For survivors of mega-wildfires that burn entire neighborhoods and those living in nearby communities, property damage and smoke inhalation may be just the first of many ways the blazes wreak havoc on their lives.

In a new study, published in the journal PLOS ONE, researchers describe some of these long-term and often overlooked effects of wildfires, which can range from housing shortages and unemployment to mental health conditions that don’t surface until months or years after the final flames are extinguished.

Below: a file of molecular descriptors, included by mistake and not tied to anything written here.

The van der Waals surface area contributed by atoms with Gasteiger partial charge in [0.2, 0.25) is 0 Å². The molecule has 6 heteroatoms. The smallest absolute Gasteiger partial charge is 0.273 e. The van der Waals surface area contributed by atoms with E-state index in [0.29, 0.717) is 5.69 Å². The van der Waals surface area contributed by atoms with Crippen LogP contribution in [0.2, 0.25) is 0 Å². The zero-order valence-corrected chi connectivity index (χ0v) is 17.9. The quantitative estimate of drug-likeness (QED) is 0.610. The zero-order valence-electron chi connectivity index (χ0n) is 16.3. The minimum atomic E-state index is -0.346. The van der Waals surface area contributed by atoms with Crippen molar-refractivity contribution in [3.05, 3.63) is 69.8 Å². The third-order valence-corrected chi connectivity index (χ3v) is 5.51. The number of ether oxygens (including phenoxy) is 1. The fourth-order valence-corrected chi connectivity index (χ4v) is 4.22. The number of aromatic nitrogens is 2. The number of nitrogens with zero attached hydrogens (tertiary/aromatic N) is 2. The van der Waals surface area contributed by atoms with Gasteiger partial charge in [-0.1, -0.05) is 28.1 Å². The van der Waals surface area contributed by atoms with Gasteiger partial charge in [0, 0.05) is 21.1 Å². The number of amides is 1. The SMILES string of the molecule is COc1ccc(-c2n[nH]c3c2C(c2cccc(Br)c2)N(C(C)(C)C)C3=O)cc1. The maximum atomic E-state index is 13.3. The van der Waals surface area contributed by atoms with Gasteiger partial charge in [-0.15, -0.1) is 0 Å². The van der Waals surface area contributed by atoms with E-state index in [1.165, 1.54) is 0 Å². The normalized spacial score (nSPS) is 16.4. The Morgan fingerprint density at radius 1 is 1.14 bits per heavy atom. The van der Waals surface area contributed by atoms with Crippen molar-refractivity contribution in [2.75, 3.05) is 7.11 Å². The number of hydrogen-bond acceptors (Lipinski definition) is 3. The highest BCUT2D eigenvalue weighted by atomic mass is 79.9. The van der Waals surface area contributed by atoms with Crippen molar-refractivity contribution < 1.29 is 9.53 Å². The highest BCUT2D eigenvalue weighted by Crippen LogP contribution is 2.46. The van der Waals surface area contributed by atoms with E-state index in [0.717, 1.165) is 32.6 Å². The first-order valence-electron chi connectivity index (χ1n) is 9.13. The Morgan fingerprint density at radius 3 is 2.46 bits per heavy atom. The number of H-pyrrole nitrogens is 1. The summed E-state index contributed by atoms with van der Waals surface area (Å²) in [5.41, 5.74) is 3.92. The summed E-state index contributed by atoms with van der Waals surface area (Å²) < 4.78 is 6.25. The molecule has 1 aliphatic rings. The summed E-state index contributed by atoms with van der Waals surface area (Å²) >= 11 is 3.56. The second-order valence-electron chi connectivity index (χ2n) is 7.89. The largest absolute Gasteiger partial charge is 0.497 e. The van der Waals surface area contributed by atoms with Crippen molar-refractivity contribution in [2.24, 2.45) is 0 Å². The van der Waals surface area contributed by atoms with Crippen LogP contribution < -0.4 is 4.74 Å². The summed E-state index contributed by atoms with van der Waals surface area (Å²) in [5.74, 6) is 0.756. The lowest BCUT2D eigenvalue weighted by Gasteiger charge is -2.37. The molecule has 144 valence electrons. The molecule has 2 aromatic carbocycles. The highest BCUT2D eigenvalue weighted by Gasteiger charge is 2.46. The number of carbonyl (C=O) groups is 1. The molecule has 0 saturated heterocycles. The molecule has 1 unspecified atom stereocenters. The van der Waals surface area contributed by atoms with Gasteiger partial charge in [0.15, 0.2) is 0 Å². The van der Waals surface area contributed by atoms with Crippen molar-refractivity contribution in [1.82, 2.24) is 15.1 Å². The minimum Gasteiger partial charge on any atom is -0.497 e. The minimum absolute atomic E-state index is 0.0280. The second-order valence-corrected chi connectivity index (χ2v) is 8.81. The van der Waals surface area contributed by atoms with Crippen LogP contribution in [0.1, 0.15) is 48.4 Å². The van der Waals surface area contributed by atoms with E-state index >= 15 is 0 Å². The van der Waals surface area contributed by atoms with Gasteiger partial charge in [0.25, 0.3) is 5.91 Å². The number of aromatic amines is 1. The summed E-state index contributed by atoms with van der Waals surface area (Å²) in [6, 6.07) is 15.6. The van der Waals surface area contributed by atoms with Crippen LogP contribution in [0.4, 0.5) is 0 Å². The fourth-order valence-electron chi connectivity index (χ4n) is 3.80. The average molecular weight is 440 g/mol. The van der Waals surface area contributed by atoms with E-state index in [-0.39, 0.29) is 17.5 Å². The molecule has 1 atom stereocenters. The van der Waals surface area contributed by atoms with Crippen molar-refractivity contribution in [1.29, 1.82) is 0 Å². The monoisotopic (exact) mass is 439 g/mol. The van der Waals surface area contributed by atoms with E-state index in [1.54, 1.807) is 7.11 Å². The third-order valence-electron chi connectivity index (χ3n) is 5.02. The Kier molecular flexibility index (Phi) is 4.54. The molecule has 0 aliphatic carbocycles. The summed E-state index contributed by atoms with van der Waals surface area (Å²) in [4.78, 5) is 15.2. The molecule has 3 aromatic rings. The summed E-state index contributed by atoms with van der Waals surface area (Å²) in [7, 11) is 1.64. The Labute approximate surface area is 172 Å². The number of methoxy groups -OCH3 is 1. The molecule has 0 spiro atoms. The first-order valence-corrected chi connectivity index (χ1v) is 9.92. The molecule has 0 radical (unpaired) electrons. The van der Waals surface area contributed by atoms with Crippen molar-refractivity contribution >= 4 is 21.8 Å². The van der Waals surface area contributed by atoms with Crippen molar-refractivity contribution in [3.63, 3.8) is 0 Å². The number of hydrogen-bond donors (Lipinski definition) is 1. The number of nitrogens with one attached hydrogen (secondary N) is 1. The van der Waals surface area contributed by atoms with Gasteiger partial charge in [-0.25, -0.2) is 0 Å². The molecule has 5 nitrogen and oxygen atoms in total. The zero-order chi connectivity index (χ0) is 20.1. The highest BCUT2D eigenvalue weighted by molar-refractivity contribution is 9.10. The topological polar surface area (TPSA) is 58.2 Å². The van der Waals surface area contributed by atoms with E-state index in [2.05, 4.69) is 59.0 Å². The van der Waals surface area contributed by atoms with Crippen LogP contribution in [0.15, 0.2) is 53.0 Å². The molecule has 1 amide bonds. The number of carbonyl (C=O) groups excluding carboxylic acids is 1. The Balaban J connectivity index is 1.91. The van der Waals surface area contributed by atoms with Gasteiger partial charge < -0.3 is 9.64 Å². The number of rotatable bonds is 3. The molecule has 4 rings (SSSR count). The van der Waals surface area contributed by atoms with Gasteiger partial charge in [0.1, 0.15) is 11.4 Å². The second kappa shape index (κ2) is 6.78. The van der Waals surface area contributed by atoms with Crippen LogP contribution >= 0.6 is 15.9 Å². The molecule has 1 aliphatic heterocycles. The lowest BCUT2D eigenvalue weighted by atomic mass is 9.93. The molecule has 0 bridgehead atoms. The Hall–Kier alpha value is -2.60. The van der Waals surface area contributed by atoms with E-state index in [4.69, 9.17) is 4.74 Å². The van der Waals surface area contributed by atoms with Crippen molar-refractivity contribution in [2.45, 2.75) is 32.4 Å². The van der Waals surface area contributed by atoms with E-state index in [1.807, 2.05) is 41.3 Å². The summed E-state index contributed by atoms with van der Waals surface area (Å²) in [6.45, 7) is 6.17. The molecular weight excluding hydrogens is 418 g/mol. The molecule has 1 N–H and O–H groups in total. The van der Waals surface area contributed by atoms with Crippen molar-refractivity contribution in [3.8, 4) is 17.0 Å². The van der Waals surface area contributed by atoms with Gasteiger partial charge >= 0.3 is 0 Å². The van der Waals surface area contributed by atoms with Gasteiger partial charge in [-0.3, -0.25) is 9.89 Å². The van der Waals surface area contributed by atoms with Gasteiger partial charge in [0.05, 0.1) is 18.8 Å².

The study’s findings were compiled from interviews with 21 health and social services providers who assisted in wildfire recovery efforts in California in 2017 and 2018.

Here, lead author Annie Rosenthal, a graduate of the University of California, Berkeley School of Social Welfare’s Masters program, and senior author Rohini Haar, an emergency room physician who also serves as a research fellow at Berkeley Law’s Human Rights Center and a lecturer at Berkeley’s School of Public Health, talk about the long shadow wildfire can cast on affected communities, and how recovery efforts don’t always provide enough support.

Read the full article about impacts of wildfires by Kara Manke at Futurity.